Worlds of Weber: Ms. Midshipwoman Harrington and Other Stories
By David Weber
Dust jacket by Bob Eggleton
David Weber is one of the giants of modern Military Science Fiction having created the popular and best selling character/series Honor Harrington. Although he is known for that creation, Weber has penned several novels in many different flavors of Science Fiction and Fantasy and this massive collection provides a retrospective of those styles in some of his rare short fiction pieces, since the Introduction, Weber mentions his proclivity at telling longer stories.
A Certain Talent originally appeared in the Roger Zelazny edited themed anthology, The Williamson Effect. I couldnít get a good feel on this story and after reading it I was feeling a little bit of trepidation about this whole volume. It wasnít a bad story and if anything, the enjoyable aspect of it reminded me of some of Jack Vanceís far future stories.
In the Navy is set in Eric Flintís massively popular Ring of Fire/1632 saga, wherein a small West Virginia town of the year 2000 is transported through time to Germany in the year 1631. Weber story amply sets the stage for some decent character development and seemingly lays groundwork for the series later books. I havenít read any of the other books in this shared-world so I wasnít too familiar with the characters. Still, the story worked for the most part.
The Captain from Kirkbean was a middle-of the road tale which originally appeared in the Harry Turtledove edited Alternate Generals. Like many alternate history tales, this one relies heavily on a readerís pre-existing knowledge of history. That was the main failing I had with this story. It wasnít bad, but I feel if I was more well-versed with the facts behind the historical person of John Paul Jones, the story would have worked better.
Sir George and the Dragon is a strong story from the David Drake edited shared world anthology Foreign Legions. The primary theme of this shared world is that armies are plucked from pre-technological eras to serve aliens as mercenaries. Weber emulated a golden age feel with this story, giving Sir George an almost over-the top ability to remain level headed in an utterly bizarre situation. Sir George is a 14th Century Englishman whose sailing vessel, and crew, are captured by a group of three aliens, Dragonmen, wartmen and a "Demon Jester" with three eyes and two mouths. I though Weber relayed the man out of time element well through Georgeís eyes.
Sword Brother is very much a crossover story which takes place in Weberís War God fantasy milieu. In it Gunnery Sergeant Kenneth Houghton from a world which might as well be our own is magically brought into aid the warrior Bahzell Bahnakson. I thought this was relatively enjoyable, a great deal of which I thought was due to the Humanís comment on being whisked into a world he thought only existed in fantasy novels. The story is a good introduction to Weberís fantasy world.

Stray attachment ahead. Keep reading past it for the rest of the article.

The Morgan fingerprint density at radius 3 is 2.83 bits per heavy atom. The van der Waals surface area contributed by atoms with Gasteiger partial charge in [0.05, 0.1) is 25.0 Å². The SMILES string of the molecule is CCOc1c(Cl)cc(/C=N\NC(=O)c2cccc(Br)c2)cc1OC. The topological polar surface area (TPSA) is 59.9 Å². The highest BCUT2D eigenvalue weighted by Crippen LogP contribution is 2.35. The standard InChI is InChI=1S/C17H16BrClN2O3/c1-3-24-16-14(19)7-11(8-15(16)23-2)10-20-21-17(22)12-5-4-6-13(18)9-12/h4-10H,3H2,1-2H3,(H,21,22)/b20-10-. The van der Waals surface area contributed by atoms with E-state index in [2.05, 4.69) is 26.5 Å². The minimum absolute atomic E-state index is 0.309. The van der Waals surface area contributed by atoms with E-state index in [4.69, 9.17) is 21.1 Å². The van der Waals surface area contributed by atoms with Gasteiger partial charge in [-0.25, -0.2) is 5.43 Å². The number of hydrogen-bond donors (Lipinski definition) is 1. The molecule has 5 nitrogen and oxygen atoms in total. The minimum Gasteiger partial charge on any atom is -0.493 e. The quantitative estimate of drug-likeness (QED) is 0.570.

In A Beautiful Friendship Weber spins a first contact story set in his Honorverse whereby a human colonist meets a Sphinxian Treecat. Due in large part to the protagonistís (Stephanie Harrington) age, this could appropriately be considered a Young Adult tale, but it also works on a couple of levels. As a first contact story, Weber did a fine job of depicted an alien intelligence and culture who communicates primarily through thought-transmission. Stephanie is the typical young, plucky heroine but that works just fine for this tale. Having recently read Taylor Andersonís Destroyermen: Into the Storm, I suspect Weberís Treecats are an influence on Andersonís Monkeycats.
Ms. Midshipwoman Harrington provides Honorverse readers with a tale of Harringtonís first real assignment in the Royal Manticoran Navy. This story predates the first novel in the series, On Basilisk Station and is pretty much standard Military Science Fiction flare. The vast setting, political backdrop and Honorís bond with the Treecat Nimitz are what set it apart from other such stories. I also like the galaxy/universe that is hinted at by Weber in the story. On the whole, it was an enjoyable story that has left me open for the possibility of reading novel-length fiction starring Honor Harrington
The collection is rounded out by two stories of the Bolo, intelligent tanks created by Keith Laumer: Miles to Go and The Traitor.
One thing this volume is sorely lacking is introductory essays for each short story. Since each story takes place in one of the many settings created by David Weber, the book (and this reader in particular) would have benefited from a paragraph before each story introducing each world. It would have made the stories more enjoyable since I was doing Wikipedia and Google searches on some of the stories just so I had an idea about the world in which they took place. This was done for Subterraneanís excellent Jack Vance Reader, so Iím a bit surprised it wasnít done here. However, my review is based off of the Advance Reading copy and the final book may have such essays. This could also be a result of Weberís recent shift of focus to the Safehold series of books begun with Off Armageddonís Reef. As it is, the stories set in Weberís Honorverse have me intrigued enough to sample the first novel from the series and this volume does have me interested in trying some of Weberís novel length fiction in general.
Aside from the lack of framing essays for each story, this hefty tome is a very nice introduction to David Weberís fiction. For Weber fans, I donít think this can be called anything except a "must have." A varied sampler of the many worlds in which Weber plies his trade all under an iconic cover by Bob Eggleton - this is another solid retrospective from Subterranean Press.
© 2008 Rob H. Bedford